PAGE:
Cricket Manufacturers / Brands > Rob Pack Blue Room

BlueRoom/Robert Pack Cricket Visit - an in depth review

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Chad:
Hi all, as some of you may recall from an earlier topic, I had finally made my trip down south to visit a batmaker - two of them in fact! Robert Pack was one of the stops, and I was accompanied by none other than our own Mr Softpocket @wilkie113 . This will be a more in depth review of the trip, the products offered and the experience. Most of the things I'll mention here, you will be able to dig out on social media - https://www.instagram.com/robpackcricket/ - or on Rob's website - https://www.robertpackcricket.co.uk/.

And yes, this will be a review where I’ll type more first then post pics, as I very rarely visit in person to pick out my bats, never mind visit a batmaker! So pop on the kettle, ready the teabags, milk and sugar, as you're in for an essay!


Bit of Backstory

A little bit of backstory before I go in depth about the trip - I had only ever experienced 2 Rob Pack bats being in my possession prior to deciding he would probably be one of the last batmakers I would visit before packing in the collection - One was a Puma Tribute 5000 back when I was in my late teens, which I returned as £220 was far too much for me to spend on a bat that I was scared to use, and another was a 2nd hand special, which was 2.13, but one of the best bats I'd ever used on the drive. Of course, due to CBF syndrome, I sold it on as I felt it was too heavy.

Fast forward a few years, with @19reading87 telling me about how his RPC was the best bat he ever used, blah blah blah, and also @JTtaylor145 speaking highly of Rob Pack, and @ProWannabe88 mysteriously re-appearing showing some of Rob's work and disappearing again for months at a time, I felt compelled to dig a little more - I held Rob in high esteem - and he was one of the last batmakers (I think THE last?) that I wanted to buy a bat from. (Reviews from CricketBatInfo on Youtube also swayed me to make this purchase/visit sooner than I anticipated) Well, with lockdown happening, and plenty of time to surf Instagram, I started to follow Rob's work, and got a glimpse into what he was like as a person. (Yes, I know, social media will always be used to only show the good side of folk, blah blah, but came across as a genuine chap - a real family man who just loved cricket and loved what he was doing.) I ended up buying 2 LE bats, although not from Rob directly, but from a retailer out in America, who happened to be sending me 2 NBs as well, so I figured, eh, why not. Safe to say I was pretty impressed with what I received, so decided I'd be booking a trip down, spoke to Wilkie about it, and he declared that he would be my partner in crime with the visit. So, messaged Rob about this, and also told him to keep aside one of the bats he showed on Instagram. Wilkie also sent down a bat to be rehandled prior, although he had forgotten until the Thursday before we were visiting, so rushed to get it to Rob for the start of the week, to give him a chance to rehandle it.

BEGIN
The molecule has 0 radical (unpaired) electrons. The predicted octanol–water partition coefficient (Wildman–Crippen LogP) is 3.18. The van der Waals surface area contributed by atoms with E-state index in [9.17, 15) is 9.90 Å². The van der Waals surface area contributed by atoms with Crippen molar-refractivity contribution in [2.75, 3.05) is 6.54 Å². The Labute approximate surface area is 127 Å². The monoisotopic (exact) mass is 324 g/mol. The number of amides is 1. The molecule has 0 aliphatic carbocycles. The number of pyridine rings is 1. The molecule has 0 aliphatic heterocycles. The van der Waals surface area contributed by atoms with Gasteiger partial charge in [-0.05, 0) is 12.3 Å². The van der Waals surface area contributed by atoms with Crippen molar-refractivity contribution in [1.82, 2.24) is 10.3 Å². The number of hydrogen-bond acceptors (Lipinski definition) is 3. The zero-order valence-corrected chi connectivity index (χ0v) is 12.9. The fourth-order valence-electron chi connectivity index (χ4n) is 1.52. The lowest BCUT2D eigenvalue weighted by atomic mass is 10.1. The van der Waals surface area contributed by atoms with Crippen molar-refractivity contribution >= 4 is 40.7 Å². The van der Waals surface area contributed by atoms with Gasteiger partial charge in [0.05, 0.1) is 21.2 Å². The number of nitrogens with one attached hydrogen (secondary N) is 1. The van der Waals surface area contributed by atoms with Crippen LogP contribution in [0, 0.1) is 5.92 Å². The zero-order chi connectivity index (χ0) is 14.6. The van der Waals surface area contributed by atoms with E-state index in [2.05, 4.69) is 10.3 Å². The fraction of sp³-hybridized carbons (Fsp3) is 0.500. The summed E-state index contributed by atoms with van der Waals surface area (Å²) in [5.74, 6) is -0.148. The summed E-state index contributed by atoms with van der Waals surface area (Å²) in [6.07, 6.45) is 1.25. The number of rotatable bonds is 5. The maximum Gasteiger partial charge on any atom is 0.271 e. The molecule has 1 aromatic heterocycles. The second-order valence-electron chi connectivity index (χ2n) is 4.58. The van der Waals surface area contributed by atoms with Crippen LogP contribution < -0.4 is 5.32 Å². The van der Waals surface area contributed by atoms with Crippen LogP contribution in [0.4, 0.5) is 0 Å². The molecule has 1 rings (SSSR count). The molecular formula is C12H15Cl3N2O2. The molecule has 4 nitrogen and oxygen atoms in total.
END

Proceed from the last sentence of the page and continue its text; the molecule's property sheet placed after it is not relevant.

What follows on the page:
Oh, also, I know the production quality isn't quite up to date, and the music is a bit loud, but this has to be one of my favourite bat making videos to watch, alongside the Julian Millichamp ones. (Fantail ones are stunning, but don't quite capture the same feeling of nostalgia for me - as if I've got a secret little gem that I'm happy to enjoy alone, and find little nuances with everytime I revisit it)